Wishing you well,

Kate

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Kathy -

There are so many different treatments that you find depending on the Doctor's. I am stage 3A, had surgery to remove the lower left lung, three lymph involved (2 in the lung and one in the center chest). I had 33 rounds of radiation and 6 weekly chemos, now I am starting 4 "full strength" chemos. Don;t see this treatment that often on the board where the additional 4 treatments are being done.

When I was initially diagnosed Stage 1, I was still going to have chemo as a preventative measure. My Dr's have said through this entire thing that I was young and healthy and that they would throw everything they had at me so that there would be no regrets.

It is your decision totally and I don't want to push my opnion on you. If it was me, I would want the chemo, just to make sure and have no regrets. The surgery was a bear (I know) why not give it an extra boost.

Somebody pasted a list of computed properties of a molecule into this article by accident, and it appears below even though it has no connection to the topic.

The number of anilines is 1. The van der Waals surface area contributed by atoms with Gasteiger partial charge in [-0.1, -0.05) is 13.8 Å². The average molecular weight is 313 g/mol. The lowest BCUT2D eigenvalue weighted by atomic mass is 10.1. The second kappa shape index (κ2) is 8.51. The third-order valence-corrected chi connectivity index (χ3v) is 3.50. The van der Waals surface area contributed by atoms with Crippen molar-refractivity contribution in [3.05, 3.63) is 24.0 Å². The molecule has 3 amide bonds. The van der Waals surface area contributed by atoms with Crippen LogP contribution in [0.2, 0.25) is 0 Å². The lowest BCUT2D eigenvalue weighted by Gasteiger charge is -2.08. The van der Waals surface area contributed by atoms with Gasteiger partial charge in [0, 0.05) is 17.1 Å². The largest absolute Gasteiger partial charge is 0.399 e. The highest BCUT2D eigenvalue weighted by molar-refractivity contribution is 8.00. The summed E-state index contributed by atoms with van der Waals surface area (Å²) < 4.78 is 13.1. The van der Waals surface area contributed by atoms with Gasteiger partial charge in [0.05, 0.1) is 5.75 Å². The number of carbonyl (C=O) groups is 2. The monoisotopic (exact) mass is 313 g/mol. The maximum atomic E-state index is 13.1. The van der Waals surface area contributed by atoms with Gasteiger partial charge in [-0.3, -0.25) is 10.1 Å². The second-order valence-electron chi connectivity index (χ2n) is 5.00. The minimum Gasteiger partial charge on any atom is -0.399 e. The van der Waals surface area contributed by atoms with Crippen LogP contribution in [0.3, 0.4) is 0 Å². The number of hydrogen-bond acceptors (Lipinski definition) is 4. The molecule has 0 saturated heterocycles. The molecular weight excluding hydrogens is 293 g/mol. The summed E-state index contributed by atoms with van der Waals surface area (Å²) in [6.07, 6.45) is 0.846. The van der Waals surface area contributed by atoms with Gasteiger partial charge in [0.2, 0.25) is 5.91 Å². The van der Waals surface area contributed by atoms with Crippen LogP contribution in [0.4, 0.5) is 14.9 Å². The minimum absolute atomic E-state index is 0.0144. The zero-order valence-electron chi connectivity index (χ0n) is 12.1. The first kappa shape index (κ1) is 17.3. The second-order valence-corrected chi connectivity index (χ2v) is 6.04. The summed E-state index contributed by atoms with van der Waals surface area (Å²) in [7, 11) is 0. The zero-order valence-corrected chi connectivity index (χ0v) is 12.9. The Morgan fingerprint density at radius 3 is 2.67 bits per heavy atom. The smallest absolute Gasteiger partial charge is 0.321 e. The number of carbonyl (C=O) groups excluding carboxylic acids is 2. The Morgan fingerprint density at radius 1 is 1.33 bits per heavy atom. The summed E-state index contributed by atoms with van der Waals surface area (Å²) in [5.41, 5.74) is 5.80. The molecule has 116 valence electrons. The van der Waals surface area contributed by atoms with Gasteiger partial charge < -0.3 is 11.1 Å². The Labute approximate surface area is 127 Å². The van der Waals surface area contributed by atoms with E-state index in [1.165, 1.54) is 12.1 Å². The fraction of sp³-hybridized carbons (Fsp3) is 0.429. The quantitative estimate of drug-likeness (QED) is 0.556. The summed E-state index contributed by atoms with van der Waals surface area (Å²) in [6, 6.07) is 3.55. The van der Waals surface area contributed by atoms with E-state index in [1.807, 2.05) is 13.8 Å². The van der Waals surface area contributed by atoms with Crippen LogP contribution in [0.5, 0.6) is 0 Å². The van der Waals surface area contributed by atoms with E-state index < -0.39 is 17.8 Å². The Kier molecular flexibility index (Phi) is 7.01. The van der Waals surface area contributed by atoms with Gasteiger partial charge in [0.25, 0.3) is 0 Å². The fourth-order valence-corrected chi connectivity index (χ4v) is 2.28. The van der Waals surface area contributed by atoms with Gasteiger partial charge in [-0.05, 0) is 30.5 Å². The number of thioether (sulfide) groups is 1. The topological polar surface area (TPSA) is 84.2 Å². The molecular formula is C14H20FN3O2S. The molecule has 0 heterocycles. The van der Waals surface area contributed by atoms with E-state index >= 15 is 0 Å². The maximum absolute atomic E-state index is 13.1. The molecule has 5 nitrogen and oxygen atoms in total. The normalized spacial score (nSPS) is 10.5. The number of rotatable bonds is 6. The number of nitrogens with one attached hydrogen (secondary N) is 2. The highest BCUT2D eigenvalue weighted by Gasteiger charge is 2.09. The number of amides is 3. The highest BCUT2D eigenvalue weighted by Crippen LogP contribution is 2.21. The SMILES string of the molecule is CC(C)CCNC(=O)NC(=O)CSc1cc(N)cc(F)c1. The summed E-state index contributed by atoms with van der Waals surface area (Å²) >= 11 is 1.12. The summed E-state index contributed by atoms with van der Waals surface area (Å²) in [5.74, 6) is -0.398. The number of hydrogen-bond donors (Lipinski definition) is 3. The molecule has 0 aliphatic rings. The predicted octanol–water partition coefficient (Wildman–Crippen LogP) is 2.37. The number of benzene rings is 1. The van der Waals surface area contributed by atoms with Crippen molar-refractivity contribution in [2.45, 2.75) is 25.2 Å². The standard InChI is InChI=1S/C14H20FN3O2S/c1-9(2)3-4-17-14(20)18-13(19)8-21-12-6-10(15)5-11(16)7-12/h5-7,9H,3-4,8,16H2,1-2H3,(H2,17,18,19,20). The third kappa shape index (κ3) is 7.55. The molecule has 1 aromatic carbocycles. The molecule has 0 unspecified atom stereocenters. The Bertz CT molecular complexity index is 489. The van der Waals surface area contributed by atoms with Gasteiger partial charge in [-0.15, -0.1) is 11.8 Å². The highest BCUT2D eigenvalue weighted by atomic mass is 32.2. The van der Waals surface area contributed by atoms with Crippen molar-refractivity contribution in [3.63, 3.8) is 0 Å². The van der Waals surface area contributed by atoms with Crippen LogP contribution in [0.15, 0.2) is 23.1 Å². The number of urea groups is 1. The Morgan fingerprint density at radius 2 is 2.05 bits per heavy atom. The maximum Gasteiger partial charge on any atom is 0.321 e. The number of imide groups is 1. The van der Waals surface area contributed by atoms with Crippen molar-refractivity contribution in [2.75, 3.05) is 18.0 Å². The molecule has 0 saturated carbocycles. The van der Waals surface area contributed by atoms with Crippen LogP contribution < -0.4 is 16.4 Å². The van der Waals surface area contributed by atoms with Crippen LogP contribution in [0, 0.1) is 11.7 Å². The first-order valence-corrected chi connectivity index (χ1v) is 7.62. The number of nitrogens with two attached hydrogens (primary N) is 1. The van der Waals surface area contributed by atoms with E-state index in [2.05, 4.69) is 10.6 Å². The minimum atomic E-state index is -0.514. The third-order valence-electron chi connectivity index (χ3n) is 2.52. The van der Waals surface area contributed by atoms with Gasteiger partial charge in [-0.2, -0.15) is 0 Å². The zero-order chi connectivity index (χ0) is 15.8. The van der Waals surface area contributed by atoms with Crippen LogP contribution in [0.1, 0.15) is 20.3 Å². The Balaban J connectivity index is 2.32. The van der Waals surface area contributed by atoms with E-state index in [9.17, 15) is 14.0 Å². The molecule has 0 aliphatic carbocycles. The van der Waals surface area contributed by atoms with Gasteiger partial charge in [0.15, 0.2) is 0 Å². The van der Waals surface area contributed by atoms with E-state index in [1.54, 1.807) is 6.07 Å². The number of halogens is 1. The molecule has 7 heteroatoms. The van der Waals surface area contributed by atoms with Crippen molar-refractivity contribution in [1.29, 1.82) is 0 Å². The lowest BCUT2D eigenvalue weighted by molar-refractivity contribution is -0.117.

Good luck!

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Hi Kathy, welcome. I am so sorry you lost your Dad and now have to cope with lung cancer yourself. I think I have read that about 40 % of Stage 1 lung cancer patients can have disease show up again within a year. There is a doctor here in Minnesota working on developing a test for micrometastasis to find these people who need chemo. Because on the risk some doctors are recommending chemo, some others feel it is a lot to put someone through when the majority don't need it. Good luck and keep us posted. Donna G

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Hi Kathy,